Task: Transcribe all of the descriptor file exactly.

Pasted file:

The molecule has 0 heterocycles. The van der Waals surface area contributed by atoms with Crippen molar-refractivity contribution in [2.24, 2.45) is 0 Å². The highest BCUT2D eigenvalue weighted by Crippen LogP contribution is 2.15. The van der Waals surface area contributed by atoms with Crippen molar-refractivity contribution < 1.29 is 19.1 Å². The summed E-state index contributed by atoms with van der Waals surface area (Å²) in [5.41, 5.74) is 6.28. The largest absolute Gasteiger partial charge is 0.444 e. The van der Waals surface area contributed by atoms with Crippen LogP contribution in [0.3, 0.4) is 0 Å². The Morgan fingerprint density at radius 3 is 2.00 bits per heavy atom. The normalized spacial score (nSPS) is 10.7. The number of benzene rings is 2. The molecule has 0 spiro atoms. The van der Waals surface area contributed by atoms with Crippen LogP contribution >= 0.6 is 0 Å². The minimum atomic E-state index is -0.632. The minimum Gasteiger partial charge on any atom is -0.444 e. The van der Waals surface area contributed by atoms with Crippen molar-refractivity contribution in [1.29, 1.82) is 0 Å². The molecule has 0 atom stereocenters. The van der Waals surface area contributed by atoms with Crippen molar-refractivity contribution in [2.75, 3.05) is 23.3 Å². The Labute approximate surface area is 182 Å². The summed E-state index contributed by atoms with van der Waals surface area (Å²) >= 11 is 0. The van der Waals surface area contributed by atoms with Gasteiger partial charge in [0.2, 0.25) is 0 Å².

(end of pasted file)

The molecule has 0 heterocycles. The van der Waals surface area contributed by atoms with Crippen molar-refractivity contribution in [2.24, 2.45) is 0 Å². The highest BCUT2D eigenvalue weighted by Crippen LogP contribution is 2.15. The van der Waals surface area contributed by atoms with Crippen molar-refractivity contribution < 1.29 is 19.1 Å². The summed E-state index contributed by atoms with van der Waals surface area (Å²) in [5.41, 5.74) is 6.28. The largest absolute Gasteiger partial charge is 0.444 e. The van der Waals surface area contributed by atoms with Crippen LogP contribution in [0.3, 0.4) is 0 Å². The Morgan fingerprint density at radius 3 is 2.00 bits per heavy atom. The normalized spacial score (nSPS) is 10.7. The number of benzene rings is 2. The molecule has 0 spiro atoms. The van der Waals surface area contributed by atoms with Crippen LogP contribution >= 0.6 is 0 Å². The minimum atomic E-state index is -0.632. The minimum Gasteiger partial charge on any atom is -0.444 e. The van der Waals surface area contributed by atoms with Crippen molar-refractivity contribution in [1.29, 1.82) is 0 Å². The molecule has 0 atom stereocenters. The van der Waals surface area contributed by atoms with Crippen molar-refractivity contribution in [2.75, 3.05) is 23.3 Å². The Labute approximate surface area is 182 Å². The summed E-state index contributed by atoms with van der Waals surface area (Å²) >= 11 is 0. The van der Waals surface area contributed by atoms with Gasteiger partial charge in [0.2, 0.25) is 0 Å².